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Torah Sparks

November 12, 2005 - 10 Heshvan 5766

Annual: Genesis 12:1-17:27 (Etz Hayim, p. 69; Hertz p. 45)
Triennial Cycle: Genesis 14:1 - 15:21 (Etz Hayim, p. 77; Hertz p. 50)
Haftarah: Isaiah 40:27 - 41:16 (Etz Hayim, p. 95; Hertz p. 60)

Prepared by Rabbi Michael Gold
Congregation Beth Torah, Tamarac, FL

Department of Congregational Services
Rabbi Paul Drazen, Director


God tells Abram to go forth from his home in Haran to a land that God would show him. There God will make him into a great nation. Those who bless him will be blessed and those who curse him will be cursed. Abram travels with his wife Sarai, his nephew Lot, and their entire household. When they arrive in Canaan, Abram travels throughout the country, pitching his tent and building altars to God.

A famine strikes the land of Canaan, and Abram travels to Egypt. There he pretends that Sarai is his sister so that the Egyptians will not harm him. Only after Pharaoh takes Sarai into his tent is the truth revealed -- that Sarai is Abram's wife. (This theme, calling the wife a sister, will be repeated twice more in Genesis.) Abram leaves Egypt a wealthy man.

Abram and Lot separate because their flocks become too large to pasture together. Lot goes to live in the city of Sodom, a place known for selfishness and cruelty. A war breaks out between various kings, including the king of Sodom, and Lot is taken captive. Abram must become a soldier, rescuing Lot and then refusing any financial reward for his service.

Abram has a powerful vision of a covenant between God and Abram's descendents. He learns that his people will be slaves in a foreign land for four hundred years, and then come forth to reclaim their homeland. Unable to have children, Abram and Sarai turn to her handmaiden Hagar as a surrogate. Hagar gives birth to a son, Ishmael. God again reaffirms the covenant, changing Abram's name to Abraham and Sarai's name to Sarah. Circumcision is the symbol of the covenant. Every male born into Abraham's household must be circumcised on the eighth day. At the age of ninety nine, Abraham circumcises his own foreskin.

Issue #1 - Leaving Home

"The Lord said to Abram, Go forth from your land, from your birthplace, from your father's home to the land that I will show you." (Genesis 12:1)


  1. Notice that leaving home is done in three steps. What are the three steps? When we move out of our parents' home, we first leave our home, then our birth city, and then, finally, our land. The verse seems to be out of order. Why? Could God have been talking about a spiritual leaving rather than merely a physical leaving?
  2. What are the three steps involved when a person leaves home today? Some have said that first we must leave physically. Then we must leave economically. Finally we must leave psychologically. What does each of these steps mean? At what age does each one typically take place?
  3. There was a time when children lived in their parents' home until marriage. Today this has become rather rare. Is it a positive development that children live on their own long before marriage? In what ways is it a good thing? In what ways is it not?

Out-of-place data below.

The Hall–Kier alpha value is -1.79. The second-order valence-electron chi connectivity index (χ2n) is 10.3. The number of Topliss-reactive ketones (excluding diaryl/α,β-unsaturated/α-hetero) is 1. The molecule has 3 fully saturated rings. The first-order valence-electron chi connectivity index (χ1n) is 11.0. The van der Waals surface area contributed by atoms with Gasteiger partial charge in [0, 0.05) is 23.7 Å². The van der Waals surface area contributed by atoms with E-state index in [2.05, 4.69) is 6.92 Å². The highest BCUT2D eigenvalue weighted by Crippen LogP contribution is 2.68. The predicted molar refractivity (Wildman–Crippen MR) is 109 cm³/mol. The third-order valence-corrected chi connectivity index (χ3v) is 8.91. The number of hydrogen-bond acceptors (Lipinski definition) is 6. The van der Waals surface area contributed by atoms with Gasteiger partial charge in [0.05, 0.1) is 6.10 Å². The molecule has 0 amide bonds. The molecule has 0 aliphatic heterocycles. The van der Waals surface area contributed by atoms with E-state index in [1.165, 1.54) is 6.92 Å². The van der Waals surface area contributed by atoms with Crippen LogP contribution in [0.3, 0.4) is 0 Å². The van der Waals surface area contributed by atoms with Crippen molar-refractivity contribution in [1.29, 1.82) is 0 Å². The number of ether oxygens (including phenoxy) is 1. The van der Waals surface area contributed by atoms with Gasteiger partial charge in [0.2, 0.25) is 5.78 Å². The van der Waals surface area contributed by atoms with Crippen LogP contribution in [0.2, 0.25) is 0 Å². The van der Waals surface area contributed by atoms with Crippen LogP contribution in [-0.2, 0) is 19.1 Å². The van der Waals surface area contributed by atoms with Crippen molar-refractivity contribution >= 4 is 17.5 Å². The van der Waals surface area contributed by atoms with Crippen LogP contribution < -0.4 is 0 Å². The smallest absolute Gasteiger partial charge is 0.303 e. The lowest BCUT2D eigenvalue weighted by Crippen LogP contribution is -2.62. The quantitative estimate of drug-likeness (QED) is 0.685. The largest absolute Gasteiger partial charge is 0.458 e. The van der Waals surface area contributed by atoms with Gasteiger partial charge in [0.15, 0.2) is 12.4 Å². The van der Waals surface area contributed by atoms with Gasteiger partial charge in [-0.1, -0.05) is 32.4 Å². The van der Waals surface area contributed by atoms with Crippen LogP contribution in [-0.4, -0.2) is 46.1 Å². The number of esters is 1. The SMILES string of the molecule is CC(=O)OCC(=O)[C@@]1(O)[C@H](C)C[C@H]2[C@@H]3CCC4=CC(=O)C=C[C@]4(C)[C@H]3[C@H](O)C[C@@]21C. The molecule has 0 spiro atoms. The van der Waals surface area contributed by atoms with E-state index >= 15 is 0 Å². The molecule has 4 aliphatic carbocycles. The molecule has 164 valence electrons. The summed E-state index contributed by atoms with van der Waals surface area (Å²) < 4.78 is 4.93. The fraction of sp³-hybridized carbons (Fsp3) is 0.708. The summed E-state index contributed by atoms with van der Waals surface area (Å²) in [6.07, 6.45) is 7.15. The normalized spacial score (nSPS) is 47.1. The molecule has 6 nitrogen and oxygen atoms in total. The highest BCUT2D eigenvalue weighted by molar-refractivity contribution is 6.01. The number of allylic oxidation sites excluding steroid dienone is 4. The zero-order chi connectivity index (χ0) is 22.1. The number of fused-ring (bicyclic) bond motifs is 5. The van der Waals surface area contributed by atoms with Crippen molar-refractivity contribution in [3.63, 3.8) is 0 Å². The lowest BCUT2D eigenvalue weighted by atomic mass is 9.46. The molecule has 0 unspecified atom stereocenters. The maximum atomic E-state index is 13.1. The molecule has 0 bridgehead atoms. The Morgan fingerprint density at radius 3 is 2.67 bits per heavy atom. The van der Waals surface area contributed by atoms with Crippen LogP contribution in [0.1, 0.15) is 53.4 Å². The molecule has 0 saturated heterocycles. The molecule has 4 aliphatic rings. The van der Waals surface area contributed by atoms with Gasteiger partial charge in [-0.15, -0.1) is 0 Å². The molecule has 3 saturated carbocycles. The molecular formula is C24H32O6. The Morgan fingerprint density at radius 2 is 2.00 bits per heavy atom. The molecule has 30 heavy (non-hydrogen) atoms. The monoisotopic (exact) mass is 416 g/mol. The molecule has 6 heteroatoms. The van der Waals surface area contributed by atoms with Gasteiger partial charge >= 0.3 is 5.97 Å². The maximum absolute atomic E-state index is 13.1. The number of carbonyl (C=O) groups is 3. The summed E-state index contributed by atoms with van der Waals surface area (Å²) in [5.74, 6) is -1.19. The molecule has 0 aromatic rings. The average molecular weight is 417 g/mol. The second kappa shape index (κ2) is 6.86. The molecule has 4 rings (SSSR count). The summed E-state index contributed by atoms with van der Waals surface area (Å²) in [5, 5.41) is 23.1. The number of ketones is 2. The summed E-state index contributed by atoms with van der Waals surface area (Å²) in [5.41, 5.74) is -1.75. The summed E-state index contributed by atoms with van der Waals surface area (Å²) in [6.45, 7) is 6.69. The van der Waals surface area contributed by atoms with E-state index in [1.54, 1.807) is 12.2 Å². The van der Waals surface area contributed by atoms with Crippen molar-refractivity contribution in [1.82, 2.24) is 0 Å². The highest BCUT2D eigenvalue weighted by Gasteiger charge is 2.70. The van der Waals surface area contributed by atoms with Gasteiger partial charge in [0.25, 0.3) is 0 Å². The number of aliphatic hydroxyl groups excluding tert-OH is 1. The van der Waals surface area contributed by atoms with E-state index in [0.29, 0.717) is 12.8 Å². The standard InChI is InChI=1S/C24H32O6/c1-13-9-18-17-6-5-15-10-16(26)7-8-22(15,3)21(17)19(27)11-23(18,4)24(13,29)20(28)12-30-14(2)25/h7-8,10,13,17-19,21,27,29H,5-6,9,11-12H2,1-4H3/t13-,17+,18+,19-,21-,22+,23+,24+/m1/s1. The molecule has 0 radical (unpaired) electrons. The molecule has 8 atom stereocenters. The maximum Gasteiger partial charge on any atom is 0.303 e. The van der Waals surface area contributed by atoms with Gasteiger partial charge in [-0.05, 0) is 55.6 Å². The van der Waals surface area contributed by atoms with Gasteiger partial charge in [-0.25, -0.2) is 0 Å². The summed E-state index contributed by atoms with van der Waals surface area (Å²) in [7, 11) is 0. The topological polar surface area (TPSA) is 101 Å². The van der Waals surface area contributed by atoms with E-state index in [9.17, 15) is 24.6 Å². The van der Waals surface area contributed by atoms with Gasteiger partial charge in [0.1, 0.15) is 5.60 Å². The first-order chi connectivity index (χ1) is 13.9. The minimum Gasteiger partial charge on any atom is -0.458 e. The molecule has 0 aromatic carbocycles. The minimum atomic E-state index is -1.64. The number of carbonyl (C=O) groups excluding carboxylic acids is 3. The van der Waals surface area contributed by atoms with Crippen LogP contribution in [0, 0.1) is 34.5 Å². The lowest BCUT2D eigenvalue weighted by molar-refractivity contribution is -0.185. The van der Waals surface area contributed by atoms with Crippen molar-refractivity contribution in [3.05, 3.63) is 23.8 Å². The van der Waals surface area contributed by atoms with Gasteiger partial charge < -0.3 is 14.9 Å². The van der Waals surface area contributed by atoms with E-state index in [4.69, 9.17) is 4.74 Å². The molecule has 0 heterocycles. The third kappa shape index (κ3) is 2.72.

4. The Midrash teaches that when he was in his father's house, Abraham resembled a vial of precious myrrh closed with a tight-fitting lid. As long as he stayed within his parents' home, nobody could smell the fragrance. However, once he began his journey, the lid was opened and the fragrance was disseminated (Genesis Rabbah 34:2). What were the rabbis trying to teach about leaving home? (Must we leave home before our precious fragrance can really waft through the world?)
  5. How can parents help let their children go so they can succeed in the world? Do parents try too hard to hold onto their children? The Torah teaches that "a man must leave his mother and father and cleave onto his wife" (Genesis 2:24) Why must a man, or a woman, leave before he or she can cleave? When a man or a woman is too attached to parents, can this be a threat to a marriage?

Issue #2 - Why Circumcision?

"This is my covenant, which you shall keep, between me and you and your seed after you. Every male child among you shall be circumcised." (Genesis 17:10)


  1. Last week, in studying the Noah story, we discussed why God chose the rainbow as the symbol of the covenant with all humanity. In a similar way, we can ask why God chose circumcision as the symbol of the covenant with the people Israel. What do you believe to be the meaning of circumcision?
  2. Since the symbol of the covenant is on males, are females left out? Should there be a parallel covenantal symbol on females, as some feminists have suggested? How can we bring a baby girl into the covenant with as much ceremony and pageantry as a baby boy at the brit milah?
  3. The Midrash teaches, "A philosopher asked R. Hoshaya: If circumcision is so precious, why was it not given to Adam? - The real reason is, whatever was created the first six days requires further preparation, e.g. mustard needs sweetening, vetches need sweetening, wheat needs grinding, and man too needs to be finished." (Genesis Rabbah 11:6) Perhaps the message is that the world was created incomplete. Our job is to complete the world. Does circumcision represent perfecting something God made?
  4. One other explanation (more controversial) - A number of people have commented on the fact that circumcision takes place on the male sexual organ. For example, the Encyclopedia Judaica writes, "It sanctified the human body and aided it in its fight against erotic indulgence, as exemplified by the cults of Astarte and Dionysus. The passions were not to be ignored or suppressed, but were to be sublimated to noble ends." Is part of the message of circumcision sexual self-control?

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